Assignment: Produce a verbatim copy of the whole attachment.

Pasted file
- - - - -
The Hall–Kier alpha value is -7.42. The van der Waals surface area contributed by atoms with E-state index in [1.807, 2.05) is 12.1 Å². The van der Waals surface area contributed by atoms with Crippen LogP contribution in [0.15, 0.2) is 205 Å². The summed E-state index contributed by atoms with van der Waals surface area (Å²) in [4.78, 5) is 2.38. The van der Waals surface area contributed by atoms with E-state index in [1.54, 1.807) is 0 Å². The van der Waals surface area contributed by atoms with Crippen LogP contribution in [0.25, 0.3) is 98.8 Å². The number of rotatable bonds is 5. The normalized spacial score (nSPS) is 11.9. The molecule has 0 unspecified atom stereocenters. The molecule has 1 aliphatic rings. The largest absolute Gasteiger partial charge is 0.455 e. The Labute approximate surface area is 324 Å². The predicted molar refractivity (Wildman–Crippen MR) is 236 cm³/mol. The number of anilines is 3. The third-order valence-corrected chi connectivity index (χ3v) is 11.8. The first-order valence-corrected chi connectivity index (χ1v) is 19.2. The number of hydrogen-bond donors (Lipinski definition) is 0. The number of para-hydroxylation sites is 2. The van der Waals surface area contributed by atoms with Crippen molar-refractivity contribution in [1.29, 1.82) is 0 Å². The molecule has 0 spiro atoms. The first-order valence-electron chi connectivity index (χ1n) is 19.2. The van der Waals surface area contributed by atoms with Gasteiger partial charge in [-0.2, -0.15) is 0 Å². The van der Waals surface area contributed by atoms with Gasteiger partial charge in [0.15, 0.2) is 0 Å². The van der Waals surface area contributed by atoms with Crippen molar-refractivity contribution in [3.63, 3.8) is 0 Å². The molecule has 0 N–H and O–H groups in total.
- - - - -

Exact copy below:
The Hall–Kier alpha value is -7.42. The van der Waals surface area contributed by atoms with E-state index in [1.807, 2.05) is 12.1 Å². The van der Waals surface area contributed by atoms with Crippen LogP contribution in [0.15, 0.2) is 205 Å². The summed E-state index contributed by atoms with van der Waals surface area (Å²) in [4.78, 5) is 2.38. The van der Waals surface area contributed by atoms with E-state index in [1.54, 1.807) is 0 Å². The van der Waals surface area contributed by atoms with Crippen LogP contribution in [0.25, 0.3) is 98.8 Å². The number of rotatable bonds is 5. The normalized spacial score (nSPS) is 11.9. The molecule has 0 unspecified atom stereocenters. The molecule has 1 aliphatic rings. The largest absolute Gasteiger partial charge is 0.455 e. The Labute approximate surface area is 324 Å². The predicted molar refractivity (Wildman–Crippen MR) is 236 cm³/mol. The number of anilines is 3. The third-order valence-corrected chi connectivity index (χ3v) is 11.8. The first-order valence-corrected chi connectivity index (χ1v) is 19.2. The number of hydrogen-bond donors (Lipinski definition) is 0. The number of para-hydroxylation sites is 2. The van der Waals surface area contributed by atoms with Crippen molar-refractivity contribution in [1.29, 1.82) is 0 Å². The molecule has 0 spiro atoms. The first-order valence-electron chi connectivity index (χ1n) is 19.2. The van der Waals surface area contributed by atoms with Gasteiger partial charge in [-0.2, -0.15) is 0 Å². The van der Waals surface area contributed by atoms with Gasteiger partial charge in [0.15, 0.2) is 0 Å². The van der Waals surface area contributed by atoms with Crippen molar-refractivity contribution in [3.63, 3.8) is 0 Å². The molecule has 0 N–H and O–H groups in total.